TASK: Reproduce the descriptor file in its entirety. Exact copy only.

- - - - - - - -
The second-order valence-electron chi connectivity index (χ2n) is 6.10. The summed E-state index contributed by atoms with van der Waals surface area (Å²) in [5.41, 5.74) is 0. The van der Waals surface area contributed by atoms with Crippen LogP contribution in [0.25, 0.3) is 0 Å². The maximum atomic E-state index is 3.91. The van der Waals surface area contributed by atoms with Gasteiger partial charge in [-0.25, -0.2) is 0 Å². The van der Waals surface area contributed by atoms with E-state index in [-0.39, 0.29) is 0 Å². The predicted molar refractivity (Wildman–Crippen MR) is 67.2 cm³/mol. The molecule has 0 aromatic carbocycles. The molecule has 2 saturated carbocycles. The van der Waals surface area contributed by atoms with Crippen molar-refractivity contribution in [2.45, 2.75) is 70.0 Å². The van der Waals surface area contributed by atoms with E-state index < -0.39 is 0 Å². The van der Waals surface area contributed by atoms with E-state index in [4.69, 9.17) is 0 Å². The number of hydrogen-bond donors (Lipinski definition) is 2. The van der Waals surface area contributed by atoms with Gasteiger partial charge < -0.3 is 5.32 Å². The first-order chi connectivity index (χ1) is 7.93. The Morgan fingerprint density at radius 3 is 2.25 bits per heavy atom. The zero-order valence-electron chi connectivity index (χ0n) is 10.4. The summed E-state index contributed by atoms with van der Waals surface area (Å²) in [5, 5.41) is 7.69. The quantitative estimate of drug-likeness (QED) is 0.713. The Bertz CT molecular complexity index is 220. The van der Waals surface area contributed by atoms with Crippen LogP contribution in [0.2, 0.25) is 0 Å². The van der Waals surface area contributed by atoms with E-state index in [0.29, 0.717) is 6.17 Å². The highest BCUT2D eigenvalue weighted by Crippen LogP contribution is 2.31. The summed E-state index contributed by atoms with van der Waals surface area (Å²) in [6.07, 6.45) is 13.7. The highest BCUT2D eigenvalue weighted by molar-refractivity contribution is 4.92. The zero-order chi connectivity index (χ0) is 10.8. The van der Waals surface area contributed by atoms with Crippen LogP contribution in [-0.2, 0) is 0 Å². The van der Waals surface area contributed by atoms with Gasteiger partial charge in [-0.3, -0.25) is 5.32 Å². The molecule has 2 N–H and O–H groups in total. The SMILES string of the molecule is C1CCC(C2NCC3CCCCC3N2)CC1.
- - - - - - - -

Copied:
The second-order valence-electron chi connectivity index (χ2n) is 6.10. The summed E-state index contributed by atoms with van der Waals surface area (Å²) in [5.41, 5.74) is 0. The van der Waals surface area contributed by atoms with Crippen LogP contribution in [0.25, 0.3) is 0 Å². The maximum atomic E-state index is 3.91. The van der Waals surface area contributed by atoms with Gasteiger partial charge in [-0.25, -0.2) is 0 Å². The van der Waals surface area contributed by atoms with E-state index in [-0.39, 0.29) is 0 Å². The predicted molar refractivity (Wildman–Crippen MR) is 67.2 cm³/mol. The molecule has 0 aromatic carbocycles. The molecule has 2 saturated carbocycles. The van der Waals surface area contributed by atoms with Crippen molar-refractivity contribution in [2.45, 2.75) is 70.0 Å². The van der Waals surface area contributed by atoms with E-state index < -0.39 is 0 Å². The van der Waals surface area contributed by atoms with E-state index in [4.69, 9.17) is 0 Å². The number of hydrogen-bond donors (Lipinski definition) is 2. The van der Waals surface area contributed by atoms with Gasteiger partial charge < -0.3 is 5.32 Å². The first-order chi connectivity index (χ1) is 7.93. The Morgan fingerprint density at radius 3 is 2.25 bits per heavy atom. The zero-order valence-electron chi connectivity index (χ0n) is 10.4. The summed E-state index contributed by atoms with van der Waals surface area (Å²) in [5, 5.41) is 7.69. The quantitative estimate of drug-likeness (QED) is 0.713. The Bertz CT molecular complexity index is 220. The van der Waals surface area contributed by atoms with Crippen LogP contribution in [0.2, 0.25) is 0 Å². The van der Waals surface area contributed by atoms with E-state index in [0.29, 0.717) is 6.17 Å². The highest BCUT2D eigenvalue weighted by Crippen LogP contribution is 2.31. The summed E-state index contributed by atoms with van der Waals surface area (Å²) in [6.07, 6.45) is 13.7. The highest BCUT2D eigenvalue weighted by molar-refractivity contribution is 4.92. The zero-order chi connectivity index (χ0) is 10.8. The van der Waals surface area contributed by atoms with Crippen LogP contribution in [-0.2, 0) is 0 Å². The van der Waals surface area contributed by atoms with Gasteiger partial charge in [-0.3, -0.25) is 5.32 Å². The molecule has 2 N–H and O–H groups in total. The SMILES string of the molecule is C1CCC(C2NCC3CCCCC3N2)CC1.